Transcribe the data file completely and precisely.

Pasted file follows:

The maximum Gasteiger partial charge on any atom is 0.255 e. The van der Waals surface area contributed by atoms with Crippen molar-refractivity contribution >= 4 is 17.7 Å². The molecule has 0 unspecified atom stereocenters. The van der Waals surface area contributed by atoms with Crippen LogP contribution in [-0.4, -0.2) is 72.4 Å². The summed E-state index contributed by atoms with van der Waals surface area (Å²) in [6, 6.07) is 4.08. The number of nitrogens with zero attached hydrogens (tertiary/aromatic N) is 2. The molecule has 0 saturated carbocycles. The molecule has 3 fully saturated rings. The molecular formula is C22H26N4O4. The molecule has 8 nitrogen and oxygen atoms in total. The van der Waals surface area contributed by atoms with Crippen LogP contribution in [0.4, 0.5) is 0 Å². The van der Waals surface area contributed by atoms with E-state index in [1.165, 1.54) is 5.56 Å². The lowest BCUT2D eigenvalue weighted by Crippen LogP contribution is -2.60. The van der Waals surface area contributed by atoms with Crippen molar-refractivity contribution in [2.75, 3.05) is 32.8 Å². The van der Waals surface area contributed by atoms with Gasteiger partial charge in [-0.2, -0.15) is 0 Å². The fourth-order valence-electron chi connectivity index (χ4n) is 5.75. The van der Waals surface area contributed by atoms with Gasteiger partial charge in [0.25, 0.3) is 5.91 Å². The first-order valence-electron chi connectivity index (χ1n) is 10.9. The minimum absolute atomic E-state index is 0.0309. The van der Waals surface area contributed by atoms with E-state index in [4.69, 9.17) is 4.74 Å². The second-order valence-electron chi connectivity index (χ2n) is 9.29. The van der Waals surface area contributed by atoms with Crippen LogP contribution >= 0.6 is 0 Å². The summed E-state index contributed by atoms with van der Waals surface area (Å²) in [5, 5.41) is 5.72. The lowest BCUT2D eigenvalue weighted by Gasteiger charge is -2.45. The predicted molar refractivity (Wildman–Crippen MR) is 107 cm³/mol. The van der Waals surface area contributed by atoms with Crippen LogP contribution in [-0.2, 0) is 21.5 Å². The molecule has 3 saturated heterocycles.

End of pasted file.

The maximum Gasteiger partial charge on any atom is 0.255 e. The van der Waals surface area contributed by atoms with Crippen molar-refractivity contribution >= 4 is 17.7 Å². The molecule has 0 unspecified atom stereocenters. The van der Waals surface area contributed by atoms with Crippen LogP contribution in [-0.4, -0.2) is 72.4 Å². The summed E-state index contributed by atoms with van der Waals surface area (Å²) in [6, 6.07) is 4.08. The number of nitrogens with zero attached hydrogens (tertiary/aromatic N) is 2. The molecule has 0 saturated carbocycles. The molecule has 3 fully saturated rings. The molecular formula is C22H26N4O4. The molecule has 8 nitrogen and oxygen atoms in total. The van der Waals surface area contributed by atoms with Crippen LogP contribution in [0.4, 0.5) is 0 Å². The van der Waals surface area contributed by atoms with E-state index in [1.165, 1.54) is 5.56 Å². The lowest BCUT2D eigenvalue weighted by Crippen LogP contribution is -2.60. The van der Waals surface area contributed by atoms with Crippen molar-refractivity contribution in [2.75, 3.05) is 32.8 Å². The van der Waals surface area contributed by atoms with Gasteiger partial charge in [-0.2, -0.15) is 0 Å². The fourth-order valence-electron chi connectivity index (χ4n) is 5.75. The van der Waals surface area contributed by atoms with Gasteiger partial charge in [0.25, 0.3) is 5.91 Å². The first-order valence-electron chi connectivity index (χ1n) is 10.9. The minimum absolute atomic E-state index is 0.0309. The van der Waals surface area contributed by atoms with E-state index in [4.69, 9.17) is 4.74 Å². The second-order valence-electron chi connectivity index (χ2n) is 9.29. The van der Waals surface area contributed by atoms with Crippen LogP contribution >= 0.6 is 0 Å². The summed E-state index contributed by atoms with van der Waals surface area (Å²) in [5, 5.41) is 5.72. The lowest BCUT2D eigenvalue weighted by Gasteiger charge is -2.45. The predicted molar refractivity (Wildman–Crippen MR) is 107 cm³/mol. The van der Waals surface area contributed by atoms with Crippen LogP contribution in [-0.2, 0) is 21.5 Å². The molecule has 3 saturated heterocycles.